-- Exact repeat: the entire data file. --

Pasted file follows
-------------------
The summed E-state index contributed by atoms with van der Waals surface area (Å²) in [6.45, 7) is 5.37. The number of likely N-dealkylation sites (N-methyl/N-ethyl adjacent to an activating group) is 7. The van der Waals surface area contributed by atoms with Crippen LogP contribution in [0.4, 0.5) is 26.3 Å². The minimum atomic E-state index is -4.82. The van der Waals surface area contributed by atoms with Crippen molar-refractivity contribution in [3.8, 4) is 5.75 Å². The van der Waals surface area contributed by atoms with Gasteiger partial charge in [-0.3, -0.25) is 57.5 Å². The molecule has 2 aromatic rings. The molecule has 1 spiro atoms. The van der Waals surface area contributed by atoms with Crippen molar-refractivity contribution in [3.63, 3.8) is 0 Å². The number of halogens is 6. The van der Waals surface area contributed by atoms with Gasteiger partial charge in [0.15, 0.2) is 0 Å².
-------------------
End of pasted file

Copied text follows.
The summed E-state index contributed by atoms with van der Waals surface area (Å²) in [6.45, 7) is 5.37. The number of likely N-dealkylation sites (N-methyl/N-ethyl adjacent to an activating group) is 7. The van der Waals surface area contributed by atoms with Crippen LogP contribution in [0.4, 0.5) is 26.3 Å². The minimum atomic E-state index is -4.82. The van der Waals surface area contributed by atoms with Crippen molar-refractivity contribution in [3.8, 4) is 5.75 Å². The van der Waals surface area contributed by atoms with Gasteiger partial charge in [-0.3, -0.25) is 57.5 Å². The molecule has 2 aromatic rings. The molecule has 1 spiro atoms. The van der Waals surface area contributed by atoms with Crippen molar-refractivity contribution in [3.63, 3.8) is 0 Å². The number of halogens is 6. The van der Waals surface area contributed by atoms with Gasteiger partial charge in [0.15, 0.2) is 0 Å².